The city of Newark openly invites every resident to take a ten to fifteen-minute paper survey of questions addressing their thoughts on Newark-police community relationships, based on personal experiences.  The site in central ward felt sort of like a school testing area, but the participants didn’t fill out their questionnaires in silence.  Many were openly voicing their support for the federal monitor over the Newark Police Department.

Workers install solar panels at project being constructed at Delaware Valley Regional High School in Frenchtown.
Phil Gregory

Nationwide employment in the solar industry increased 25 percent last year, but solar employment in New Jersey fell 15 percent. There are still plenty of projects underway in the Garden State, but a slowdown may be on the way.

You can see solar panels on many rooftops, utility poles, and in fields in New Jersey.

There are 66,000 solar installations in the state that generate 2 gigawatts of electricity.

And more are being put up.

John W. Kennedy
Doug Doyle for WBGO

The head of the New Jersey Manufacturing Extension Program, John W. Kennedy, came from a family who tinkered and gave back. Kennedy is doing just that as he leads NJMEP, a not-for-profit that helps the state's manufacturers become more profitable:

“Manufacturing seems to be on an upswing in many ways, because people are talking about it. But it needs the support to exist and to grow.”

The Penitent
Michael Bourne for WBGO

WBGO's Theater Critic Michael Bourne reviews David Mamet's The Pentinent, which is running off-Broadway at the Atlantic Theater.

Zachary Carter
NYC Law Department for WBGO

Recently when Mayor Bill de Blasio was asked by reporters how he planned to defend the city’s law abiding undocumented immigrants from President Trump he turned to his top lawyer Zachary Carter, the city’s Corporation Counsel to explain the city’s legal strategy. WBGO’s Bob Hennelly has this one on one with Carter who also has the distinction of being the first African-American to serve as the US Attorney for New York’s Eastern District, where he prosecuted the NYPD officers who were involved with the brutal assualt of Abner Louima.

Senator Brian Stack
Phil Gregory

The New Jersey Senate is scheduled to vote Monday on a bill that would prevent landlords from requiring tenants to pay their rent with automatic electronic fund transfers.

Senator Brian Stack says he’s received hundreds of complaints about that practice.

“Many of these tenants might to looking to get repairs done in their apartment. Their only mechanism, the only hammer they have over a landlord’s head to get the repairs done, is to withhold their rents and use that rent to make repairs under New Jersey state law. They wouldn’t be able to do that.”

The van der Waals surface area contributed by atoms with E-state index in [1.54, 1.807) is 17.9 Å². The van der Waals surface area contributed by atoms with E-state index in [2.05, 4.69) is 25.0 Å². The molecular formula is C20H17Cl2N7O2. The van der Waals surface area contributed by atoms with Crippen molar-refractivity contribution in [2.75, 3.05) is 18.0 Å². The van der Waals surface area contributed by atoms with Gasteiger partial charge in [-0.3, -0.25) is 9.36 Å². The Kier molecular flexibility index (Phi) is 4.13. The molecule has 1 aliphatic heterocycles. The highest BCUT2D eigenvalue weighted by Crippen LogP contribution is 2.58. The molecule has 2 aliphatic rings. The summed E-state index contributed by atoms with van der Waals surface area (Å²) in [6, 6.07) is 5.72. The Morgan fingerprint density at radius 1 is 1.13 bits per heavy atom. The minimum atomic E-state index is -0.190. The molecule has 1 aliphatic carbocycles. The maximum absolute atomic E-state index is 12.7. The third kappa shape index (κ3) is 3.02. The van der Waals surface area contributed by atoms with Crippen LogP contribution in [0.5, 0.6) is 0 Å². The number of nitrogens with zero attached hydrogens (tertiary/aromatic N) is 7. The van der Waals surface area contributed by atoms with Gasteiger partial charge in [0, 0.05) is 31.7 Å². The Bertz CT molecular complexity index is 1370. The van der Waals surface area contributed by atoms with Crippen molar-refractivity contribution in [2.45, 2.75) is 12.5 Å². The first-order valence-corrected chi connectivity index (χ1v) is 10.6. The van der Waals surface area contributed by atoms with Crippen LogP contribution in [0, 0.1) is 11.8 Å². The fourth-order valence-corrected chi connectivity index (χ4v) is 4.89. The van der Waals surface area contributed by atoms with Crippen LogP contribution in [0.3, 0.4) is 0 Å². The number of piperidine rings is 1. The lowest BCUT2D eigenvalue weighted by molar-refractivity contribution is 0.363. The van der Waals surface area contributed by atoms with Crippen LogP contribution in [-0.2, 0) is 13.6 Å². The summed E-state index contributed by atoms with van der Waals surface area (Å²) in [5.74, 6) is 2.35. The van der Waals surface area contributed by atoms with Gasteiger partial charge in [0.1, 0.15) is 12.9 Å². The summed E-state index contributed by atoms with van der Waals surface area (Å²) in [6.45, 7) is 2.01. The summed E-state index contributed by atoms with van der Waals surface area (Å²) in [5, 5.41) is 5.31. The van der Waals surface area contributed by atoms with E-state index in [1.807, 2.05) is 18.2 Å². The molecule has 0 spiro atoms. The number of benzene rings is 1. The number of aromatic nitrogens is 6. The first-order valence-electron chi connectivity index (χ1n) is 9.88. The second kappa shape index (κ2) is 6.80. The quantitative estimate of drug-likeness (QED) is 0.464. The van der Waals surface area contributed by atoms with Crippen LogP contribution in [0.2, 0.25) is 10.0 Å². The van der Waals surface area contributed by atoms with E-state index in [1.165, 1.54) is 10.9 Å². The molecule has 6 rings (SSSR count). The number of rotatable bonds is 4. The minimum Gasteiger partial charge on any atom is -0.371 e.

Senator Jennifer Beck
Phil Gregory

New Jersey’s ‘move over law’ could be expanded to include garbage trucks.

Drivers in New Jersey are already required to reduce speed and change lanes when approaching a police car, ambulance, or tow truck parked along a roadway with its emergency lights flashing.

Legislation sponsored by Senator Jennifer Beck would extend the law’s protections to sanitation vehicles.

‘I think it’s common sense and fairly simple, but has the potential to make a great impact locally for our public workers.’

The Professional Firefighters Association of New Jersey opposes the measure.
Phil Gregory

A measure advanced by a New Jersey Senate committee would shift the management of the Police and Firemen's Retirement System from the state to the fund's board of trustees.

Senate President Steve Sweeney is the primary sponsor of the legislation.

"I don't think there's anything more important than what we can do right now but to give the people that are putting their money into the pension fund the ability to basically manage their money

The two unions representing police in that pension system support the measure, but firefighter unions are split.

The Senate Budget Committee voted to advance the legislation.
Phil Gregory

Governor Christie proposed it in his state budget -- and now the Budget Committee in New Jersey's Senate has voted to advance a measure allocating $400 million from the Transportation Trust fund for needed improvements.

Senate President Steve Sweeney says $140 million in gas tax revenues will go to New Jersey Transit for safety and technology upgrades.

"New Jersey Transit is a critical, critical component of our quality of life in this state. Getting dollars to them quickly so they can start maintaining their equipment better is critically important."

Irvington Announces Lyons Avenue Bridge Reconstruction

Mar 9, 2017

Standing on Lyons Avenue Bridge, above the Elizabeth River, Irvington Mayor, Tony Vauss and Essex County Executive, Joseph DiVincenzo announced a rehabilitation project for the Lyons Avenue Bridge. The project, which will start on Monday March 13, will take three months.

“We’re going to start next week, next Monday,” said DiVincenzo. “We expect it to be done in three months, or earlier. This is something we are looking to do more and more of throughout Essex County. We have done a lot so far. This is an important bridge to do, so we made this a priority.”